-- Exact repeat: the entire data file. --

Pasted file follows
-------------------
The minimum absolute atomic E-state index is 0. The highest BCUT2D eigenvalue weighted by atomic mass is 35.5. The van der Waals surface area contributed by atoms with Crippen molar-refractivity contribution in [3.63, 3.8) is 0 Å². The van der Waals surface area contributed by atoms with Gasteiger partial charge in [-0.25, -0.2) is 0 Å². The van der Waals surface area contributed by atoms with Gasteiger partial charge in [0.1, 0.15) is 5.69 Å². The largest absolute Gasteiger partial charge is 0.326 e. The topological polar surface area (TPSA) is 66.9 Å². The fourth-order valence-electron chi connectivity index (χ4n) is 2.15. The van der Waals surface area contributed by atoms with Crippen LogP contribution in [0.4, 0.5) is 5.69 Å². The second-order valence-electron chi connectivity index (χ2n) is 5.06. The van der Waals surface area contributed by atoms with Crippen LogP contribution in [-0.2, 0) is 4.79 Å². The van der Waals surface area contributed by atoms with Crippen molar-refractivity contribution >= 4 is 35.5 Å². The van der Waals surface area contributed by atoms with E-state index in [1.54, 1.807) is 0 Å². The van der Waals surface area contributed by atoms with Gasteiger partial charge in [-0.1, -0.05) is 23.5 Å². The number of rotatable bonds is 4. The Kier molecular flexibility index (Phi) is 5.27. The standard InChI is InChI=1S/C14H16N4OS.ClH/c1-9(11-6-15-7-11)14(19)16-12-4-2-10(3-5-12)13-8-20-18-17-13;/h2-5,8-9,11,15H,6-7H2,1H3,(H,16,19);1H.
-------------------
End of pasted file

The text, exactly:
The minimum absolute atomic E-state index is 0. The highest BCUT2D eigenvalue weighted by atomic mass is 35.5. The van der Waals surface area contributed by atoms with Crippen molar-refractivity contribution in [3.63, 3.8) is 0 Å². The van der Waals surface area contributed by atoms with Gasteiger partial charge in [-0.25, -0.2) is 0 Å². The van der Waals surface area contributed by atoms with Gasteiger partial charge in [0.1, 0.15) is 5.69 Å². The largest absolute Gasteiger partial charge is 0.326 e. The topological polar surface area (TPSA) is 66.9 Å². The fourth-order valence-electron chi connectivity index (χ4n) is 2.15. The van der Waals surface area contributed by atoms with Crippen LogP contribution in [0.4, 0.5) is 5.69 Å². The second-order valence-electron chi connectivity index (χ2n) is 5.06. The van der Waals surface area contributed by atoms with Crippen LogP contribution in [-0.2, 0) is 4.79 Å². The van der Waals surface area contributed by atoms with Crippen molar-refractivity contribution >= 4 is 35.5 Å². The van der Waals surface area contributed by atoms with E-state index in [1.54, 1.807) is 0 Å². The van der Waals surface area contributed by atoms with Gasteiger partial charge in [-0.1, -0.05) is 23.5 Å². The number of rotatable bonds is 4. The Kier molecular flexibility index (Phi) is 5.27. The standard InChI is InChI=1S/C14H16N4OS.ClH/c1-9(11-6-15-7-11)14(19)16-12-4-2-10(3-5-12)13-8-20-18-17-13;/h2-5,8-9,11,15H,6-7H2,1H3,(H,16,19);1H.